Certainly the current air-cooled fare is well entrenched. Granddad and dad flew one, so it’s good enough for me, a hugely powerful emotional undercurrent. Plus the rebuild industry is married to these engines, and why not? They’ve been around for 75 years, the parts are out there, and these uncomplicated engines lend themselves to simple rebuilding techniques. Until some huge market disruption—likely regulatory—comes along, the proven, developed LyCosaur is here to stay. And when they’re finally forced into retirement, we’ll miss ’em.
Ah, but electrics. Not a bad bet as there already is a tremendous effort to electrify commercial aviation, but even if this is where the investment money is, and even if some major industrialized countries have already outlawed the sale of internal combustion engines in the 2025 to 2035 time frame, the unknowns in battery development make this compelling but still emerging option too murky to forecast other than pioneering builders can already assemble limited-utility E-planes. What can be said is should battery-electric propulsion remain perpetually five years out, it is yet another threat to the development of new, more efficient piston engines. Why spend $100 million developing the world’s best Jet-A engine if it’s only going to end up in the bottom of a parrot cage thanks to some iPhone batteries and a permanent magnet motor? If a better battery, then that’s it for petrol engines.
Fuel cells? A wonderful solution, but even more speculative than battery-electrics at this point.
Back To Reality
What is changing are the supporting systems around the current engines. So far the biggest success has been electronic ignition. In the E/A-B world some form of electronic ignition with variable timing is certainly mainstream in today’s completions; a decade from now they should have all but taken over save for the certified (read “antique”) market.
Next up is electronic fuel injection, meaning electronic engine management. Good systems are already available and gaining market share by the day. After decades of driving EFI cars people understand EFI’s advantages and are ready for the fuel savings. Yes, once the early adopters are on board, we might still see some “mass” market resistance and resulting hardware changes as single-point failure fuel systems are inherently less tolerant of sloppy installation than dual ignitions, but clearly EFI is the future.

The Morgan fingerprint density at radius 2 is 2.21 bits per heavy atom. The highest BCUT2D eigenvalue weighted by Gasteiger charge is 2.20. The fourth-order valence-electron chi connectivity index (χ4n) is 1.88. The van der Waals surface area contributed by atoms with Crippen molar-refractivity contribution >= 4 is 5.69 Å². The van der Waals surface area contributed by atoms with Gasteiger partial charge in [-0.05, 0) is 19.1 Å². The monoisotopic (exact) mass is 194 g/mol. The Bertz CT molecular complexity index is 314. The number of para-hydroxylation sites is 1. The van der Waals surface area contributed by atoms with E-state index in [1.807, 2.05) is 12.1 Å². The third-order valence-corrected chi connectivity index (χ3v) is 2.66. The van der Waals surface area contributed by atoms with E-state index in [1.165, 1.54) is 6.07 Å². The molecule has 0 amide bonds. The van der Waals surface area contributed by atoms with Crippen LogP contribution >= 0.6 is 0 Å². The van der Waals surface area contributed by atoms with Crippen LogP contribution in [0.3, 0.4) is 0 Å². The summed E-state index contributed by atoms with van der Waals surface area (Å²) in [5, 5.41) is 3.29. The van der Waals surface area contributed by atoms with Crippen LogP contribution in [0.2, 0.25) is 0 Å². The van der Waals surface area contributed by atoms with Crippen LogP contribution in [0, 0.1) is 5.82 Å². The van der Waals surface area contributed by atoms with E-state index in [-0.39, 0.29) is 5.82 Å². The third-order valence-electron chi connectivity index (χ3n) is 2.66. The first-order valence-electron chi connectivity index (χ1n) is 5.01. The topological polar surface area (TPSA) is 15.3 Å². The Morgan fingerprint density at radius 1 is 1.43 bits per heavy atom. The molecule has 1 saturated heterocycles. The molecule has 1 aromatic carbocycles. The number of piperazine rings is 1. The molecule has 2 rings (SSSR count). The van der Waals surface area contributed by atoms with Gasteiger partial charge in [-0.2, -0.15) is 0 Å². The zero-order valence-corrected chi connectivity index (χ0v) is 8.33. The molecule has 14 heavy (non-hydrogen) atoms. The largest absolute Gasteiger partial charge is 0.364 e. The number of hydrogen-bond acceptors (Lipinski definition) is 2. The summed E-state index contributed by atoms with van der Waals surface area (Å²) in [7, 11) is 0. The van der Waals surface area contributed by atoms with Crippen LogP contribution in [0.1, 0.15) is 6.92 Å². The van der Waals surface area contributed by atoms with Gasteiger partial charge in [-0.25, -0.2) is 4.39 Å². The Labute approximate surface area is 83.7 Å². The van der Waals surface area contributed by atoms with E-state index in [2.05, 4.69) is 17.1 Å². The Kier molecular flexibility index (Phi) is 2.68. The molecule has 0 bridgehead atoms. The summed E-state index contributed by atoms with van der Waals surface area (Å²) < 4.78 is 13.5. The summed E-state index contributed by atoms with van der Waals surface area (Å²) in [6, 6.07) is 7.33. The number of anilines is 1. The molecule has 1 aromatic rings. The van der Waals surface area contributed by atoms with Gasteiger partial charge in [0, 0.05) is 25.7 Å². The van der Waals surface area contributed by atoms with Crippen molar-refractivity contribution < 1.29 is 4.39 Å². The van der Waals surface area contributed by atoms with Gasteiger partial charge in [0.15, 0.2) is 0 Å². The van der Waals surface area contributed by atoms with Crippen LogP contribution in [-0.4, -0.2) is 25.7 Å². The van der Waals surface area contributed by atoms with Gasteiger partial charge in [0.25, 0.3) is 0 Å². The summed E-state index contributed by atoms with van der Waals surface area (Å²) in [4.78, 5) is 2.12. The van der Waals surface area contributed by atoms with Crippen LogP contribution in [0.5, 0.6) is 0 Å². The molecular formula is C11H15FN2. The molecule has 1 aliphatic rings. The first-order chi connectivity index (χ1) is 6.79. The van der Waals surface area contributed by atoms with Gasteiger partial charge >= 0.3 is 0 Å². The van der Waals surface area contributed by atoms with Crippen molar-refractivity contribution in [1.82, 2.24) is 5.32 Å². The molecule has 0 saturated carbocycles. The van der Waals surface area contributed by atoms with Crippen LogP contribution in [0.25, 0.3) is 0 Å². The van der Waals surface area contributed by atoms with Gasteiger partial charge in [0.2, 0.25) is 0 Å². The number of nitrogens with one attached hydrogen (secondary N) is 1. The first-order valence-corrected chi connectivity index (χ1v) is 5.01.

With electronic engine management must also come a no-excuses robustness in electrical systems. Electrically powered, electronically controlled fuel and ignition systems are wholly dependent on the free flow of electrons, so only the best in electrical system design and execution will do. This seems an open area in engine accessories for the entrepreneur to address with kit-like dual alternator, harness and battery offerings.
As for the core engines, expect to see the growing marginalization of anything not a four-cylinder Lycoming. Otherwise fine engines such as Continental’s IO-360 six-cylinder have already bowed to the lower initial cost, lower rebuild cost and reduced weight of the stone-simple Lycoming. Even the Continental factory builds their own version of the Lyc, which is like Ford cloning Chevy engines, and this trend will continue until builders diversify from the RV family. Not likely.
Of course, there are always niche markets within niche markets, and some of these might blossom. The late-model Chevy V-8 has proven itself durable, powerful and financially viable for aviation duty, and it could yet have its moment in the high-power market for those wanting to explore liquid cooling and narrow cowlings. Small, modern auto engines are also good aviation candidates in the lesser-power ranks. In fact, as auto engines have essentially reached perfection for cars, perhaps a greater number could be used in light-duty aircraft. But that’s a very complex subject for another day.
Finally, however improbable, what if small plane propulsion is taken over by someone outside the U.S.? China is the only viable entity, and a host of thunderclouds stand between red, white and blue Lycomings and a $19,000 crate from overseas. Still, American V-8 hot rodders went to Chinese rods and cranks 25 years ago; Continental is already Chinese owned and building Lycoming clones. Again, our market is too small to matter, but if the Chinese get serious about engines for their domestic needs, it wouldn’t be anything to ship engines here.
Photos: Tom Wilson.